Liz Halloran

Liz Halloran joined NPR in December 2008 as Washington correspondent for Digital News, taking her print journalism career into the online news world.

Halloran came to NPR from US News & World Report, where she followed politics and the 2008 presidential election. Before the political follies, Halloran covered the Supreme Court during its historic transition — from Chief Justice William Rehnquist's death, to the John Roberts and Samuel Alito confirmation battles. She also tracked the media and wrote special reports on topics ranging from the death penalty and illegal immigration, to abortion rights and the aftermath of the Amish schoolgirl murders.

Before joining the magazine, Halloran was a senior reporter in the Hartford Courant's Washington bureau. She followed Sen. Joe Lieberman on his ground-breaking vice presidential run in 2000, as the first Jewish American on a national ticket, wrote about the media and the environment and covered post-9/11 Washington. Previously, Halloran, a Minnesota native, worked for The Courant in Hartford. There, she was a member of Pulitzer Prize-winning team for spot news in 1999, and was honored by the New England Associated Press for her stories on the Kosovo refugee crisis.

She also worked for the Republican-American newspaper in Waterbury, Conn., and as a cub reporter and paper delivery girl for her hometown weekly, the Jackson County Pilot.

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It's All Politics
5:33 am
Thu September 19, 2013

Lobster Boy Looms Large In Food Stamp Debate

Jason Greenslate was shown using food stamps to purchase lobster in a Fox News report.
YouTube

Before Fox News turned its cameras on him, Jason Greenslate was an anonymous Southern California beach bum, hanging with his surfer pals, playing in a demonstrably awful band and, in his words, "livin' the ratt life."

He doesn't work and gets $200 a month in food stamp assistance that he sometimes uses to buy lobster.

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It's All Politics
3:54 pm
Tue September 17, 2013

Navy Yard Tragedy Elicits Muted Political Response

American flags surrounding the Washington Monument fly at half-staff Tuesday, a day after the deadly shootings at the Washington Navy Yard.
J. Scott Applewhite AP

Originally published on Tue September 17, 2013 5:17 pm

A gunman shoots up a military facility, kills a dozen people and puts a fair chunk of the nation's capital on lockdown.

The political response to Monday's massacre at the Navy Yard in Washington?

Measured, bordering on muted.

From the words of the president to those on both sides of the gun control debate, caution has been the rule, with even the sharpest partisans tending to hold their tongues in the hours still suffused with tragedy.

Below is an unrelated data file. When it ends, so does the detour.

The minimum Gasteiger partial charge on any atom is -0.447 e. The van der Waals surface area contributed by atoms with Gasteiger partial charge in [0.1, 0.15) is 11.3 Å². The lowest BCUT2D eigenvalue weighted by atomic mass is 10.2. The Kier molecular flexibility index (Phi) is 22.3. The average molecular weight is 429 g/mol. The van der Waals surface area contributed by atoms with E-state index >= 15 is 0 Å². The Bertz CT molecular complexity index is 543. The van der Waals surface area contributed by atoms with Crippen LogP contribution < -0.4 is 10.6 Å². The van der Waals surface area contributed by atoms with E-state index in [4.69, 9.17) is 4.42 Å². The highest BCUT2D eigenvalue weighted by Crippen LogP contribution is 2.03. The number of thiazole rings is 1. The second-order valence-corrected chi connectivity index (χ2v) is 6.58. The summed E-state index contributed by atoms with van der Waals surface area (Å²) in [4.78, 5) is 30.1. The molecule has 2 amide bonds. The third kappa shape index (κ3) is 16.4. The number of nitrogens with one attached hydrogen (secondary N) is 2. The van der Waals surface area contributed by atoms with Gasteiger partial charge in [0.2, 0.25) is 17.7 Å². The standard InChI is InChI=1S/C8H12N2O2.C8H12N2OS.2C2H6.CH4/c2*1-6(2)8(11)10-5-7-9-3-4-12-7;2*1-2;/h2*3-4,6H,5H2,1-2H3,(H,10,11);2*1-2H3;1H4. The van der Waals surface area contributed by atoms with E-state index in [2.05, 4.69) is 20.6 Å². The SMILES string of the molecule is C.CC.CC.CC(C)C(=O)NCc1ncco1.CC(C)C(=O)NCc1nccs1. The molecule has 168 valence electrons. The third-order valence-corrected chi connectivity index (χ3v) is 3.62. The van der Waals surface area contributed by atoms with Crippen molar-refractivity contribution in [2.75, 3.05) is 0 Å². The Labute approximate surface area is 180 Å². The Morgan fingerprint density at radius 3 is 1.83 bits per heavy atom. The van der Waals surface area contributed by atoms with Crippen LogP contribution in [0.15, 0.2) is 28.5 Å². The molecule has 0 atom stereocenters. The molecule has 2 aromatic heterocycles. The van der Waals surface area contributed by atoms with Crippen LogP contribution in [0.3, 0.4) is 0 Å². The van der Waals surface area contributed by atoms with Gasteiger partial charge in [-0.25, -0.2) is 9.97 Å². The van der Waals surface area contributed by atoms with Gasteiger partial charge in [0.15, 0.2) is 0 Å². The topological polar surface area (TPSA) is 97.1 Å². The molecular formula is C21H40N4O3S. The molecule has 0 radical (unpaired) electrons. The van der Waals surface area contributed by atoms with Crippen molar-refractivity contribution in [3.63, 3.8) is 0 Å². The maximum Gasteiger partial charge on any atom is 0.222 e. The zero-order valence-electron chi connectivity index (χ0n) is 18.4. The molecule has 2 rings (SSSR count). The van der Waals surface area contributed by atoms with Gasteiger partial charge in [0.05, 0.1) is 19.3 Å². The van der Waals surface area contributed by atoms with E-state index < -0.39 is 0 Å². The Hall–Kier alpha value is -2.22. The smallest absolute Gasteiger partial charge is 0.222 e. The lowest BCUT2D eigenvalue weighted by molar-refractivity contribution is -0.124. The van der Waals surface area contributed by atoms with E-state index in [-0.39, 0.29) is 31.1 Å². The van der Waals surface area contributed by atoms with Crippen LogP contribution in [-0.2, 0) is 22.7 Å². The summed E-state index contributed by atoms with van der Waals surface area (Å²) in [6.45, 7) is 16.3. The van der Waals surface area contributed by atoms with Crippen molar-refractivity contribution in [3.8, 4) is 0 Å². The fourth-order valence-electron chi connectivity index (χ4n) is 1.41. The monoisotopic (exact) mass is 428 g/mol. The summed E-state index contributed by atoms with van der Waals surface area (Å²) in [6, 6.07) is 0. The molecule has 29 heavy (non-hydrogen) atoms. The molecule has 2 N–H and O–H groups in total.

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It's All Politics
4:11 pm
Mon September 16, 2013

A President Too Practiced In Tragic Words To The Nation

President Obama walks out to deliver remarks on the economy at the White House on Monday. At the beginning of his news conference, Obama commented on the shootings at the Navy Yard.
Pablo Martinez Monsivais AP

Originally published on Mon September 16, 2013 5:52 pm

Go to the White House website and search for "Obama," "shooting" and "statement," and you'll be faced with an unrelentingly grim list.

Newtown. Aurora. Oak Creek. Tucson. Fort Hood. And now, Navy Yard.

Since Obama took office in January 2009, his presidency has been shadowed by at least 19 mass shootings — those in which four or more people were killed.

Five of those shootings, now including the one Monday at the Navy Yard, are among the top 10 most deadly massacres in the United States over the past three-plus decades.

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It's All Politics
11:27 am
Mon September 16, 2013

Democrats Dodge New York Family Feud, Mayoral Runoff Averted

New York mayoral candidate Bill Thompson speaks to his supporters after the polls closed Sept. 10.
Mark Lennihan AP

Originally published on Mon September 16, 2013 2:36 pm

New York City Democrats breathed a sigh of relief late Monday morning when Bill Thompson conceded the mayoral primary to Bill de Blasio, avoiding what could have been a nasty intraparty battle.

Thompson, 60, made his announcement on the steps of New York's City Hall in lower Manhattan, flanked by de Blasio and New York Democratic Gov. Andrew Cuomo.

"I am proud to stand here today and support Bill de Blasio to be the next mayor of the city of New York," said Thompson, a centrist former city comptroller who finished a distant second in last week's nine-candidate primary.

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It's All Politics
3:27 pm
Sat September 14, 2013

How 'J-Lho' May Keep Democrats Out Of New York Mayor's Office

Joe Lhota, the Republican nominee for mayor of New York City, is former head of the Metropolitan Transportation Authority.
Spencer Platt Getty Images

Originally published on Sun September 15, 2013 1:25 pm

Republican Joe Lhota wants to be the next mayor of New York.

His odds are long — Democrats outnumber Republicans 6-to-1 in a city President Obama won in 2012 with 81 percent of the vote.

But Democrats have been out of the mayoral office since 1994, when Republican Rudy Giuliani was elected, followed by Republican-turned-Independent-turned-Big-Gulp-banner Michael Bloomberg.

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